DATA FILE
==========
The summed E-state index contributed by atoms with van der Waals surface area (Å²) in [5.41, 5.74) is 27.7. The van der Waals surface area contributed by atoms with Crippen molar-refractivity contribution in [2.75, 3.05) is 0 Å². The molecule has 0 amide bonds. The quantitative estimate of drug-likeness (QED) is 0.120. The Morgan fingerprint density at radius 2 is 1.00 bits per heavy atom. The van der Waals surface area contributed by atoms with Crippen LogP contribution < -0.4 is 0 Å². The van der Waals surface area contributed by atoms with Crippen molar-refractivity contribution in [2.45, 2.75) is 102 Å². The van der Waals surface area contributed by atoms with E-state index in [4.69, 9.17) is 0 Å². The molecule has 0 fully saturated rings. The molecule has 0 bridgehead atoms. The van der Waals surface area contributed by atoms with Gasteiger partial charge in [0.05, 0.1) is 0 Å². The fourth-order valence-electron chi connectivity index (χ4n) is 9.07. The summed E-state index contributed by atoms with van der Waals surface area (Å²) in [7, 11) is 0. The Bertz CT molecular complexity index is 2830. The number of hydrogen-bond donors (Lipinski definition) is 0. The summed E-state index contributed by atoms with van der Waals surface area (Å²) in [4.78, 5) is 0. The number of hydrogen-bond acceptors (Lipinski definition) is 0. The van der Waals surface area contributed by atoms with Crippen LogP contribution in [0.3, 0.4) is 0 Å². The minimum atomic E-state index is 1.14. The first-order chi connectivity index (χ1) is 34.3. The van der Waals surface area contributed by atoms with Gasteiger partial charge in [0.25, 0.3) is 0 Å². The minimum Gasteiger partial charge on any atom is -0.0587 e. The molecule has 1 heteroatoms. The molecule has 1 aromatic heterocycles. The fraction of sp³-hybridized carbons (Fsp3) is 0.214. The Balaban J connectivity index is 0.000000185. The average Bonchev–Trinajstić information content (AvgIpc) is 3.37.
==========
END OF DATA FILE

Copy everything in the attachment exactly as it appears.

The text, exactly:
The summed E-state index contributed by atoms with van der Waals surface area (Å²) in [5.41, 5.74) is 27.7. The van der Waals surface area contributed by atoms with Crippen molar-refractivity contribution in [2.75, 3.05) is 0 Å². The molecule has 0 amide bonds. The quantitative estimate of drug-likeness (QED) is 0.120. The Morgan fingerprint density at radius 2 is 1.00 bits per heavy atom. The van der Waals surface area contributed by atoms with Crippen LogP contribution < -0.4 is 0 Å². The van der Waals surface area contributed by atoms with Crippen molar-refractivity contribution in [2.45, 2.75) is 102 Å². The van der Waals surface area contributed by atoms with E-state index in [4.69, 9.17) is 0 Å². The molecule has 0 fully saturated rings. The molecule has 0 bridgehead atoms. The van der Waals surface area contributed by atoms with Gasteiger partial charge in [0.05, 0.1) is 0 Å². The fourth-order valence-electron chi connectivity index (χ4n) is 9.07. The summed E-state index contributed by atoms with van der Waals surface area (Å²) in [7, 11) is 0. The Bertz CT molecular complexity index is 2830. The number of hydrogen-bond donors (Lipinski definition) is 0. The summed E-state index contributed by atoms with van der Waals surface area (Å²) in [4.78, 5) is 0. The number of hydrogen-bond acceptors (Lipinski definition) is 0. The van der Waals surface area contributed by atoms with Crippen LogP contribution in [0.3, 0.4) is 0 Å². The minimum atomic E-state index is 1.14. The first-order chi connectivity index (χ1) is 34.3. The van der Waals surface area contributed by atoms with Gasteiger partial charge in [0.25, 0.3) is 0 Å². The minimum Gasteiger partial charge on any atom is -0.0587 e. The molecule has 1 heteroatoms. The molecule has 1 aromatic heterocycles. The fraction of sp³-hybridized carbons (Fsp3) is 0.214. The Balaban J connectivity index is 0.000000185. The average Bonchev–Trinajstić information content (AvgIpc) is 3.37.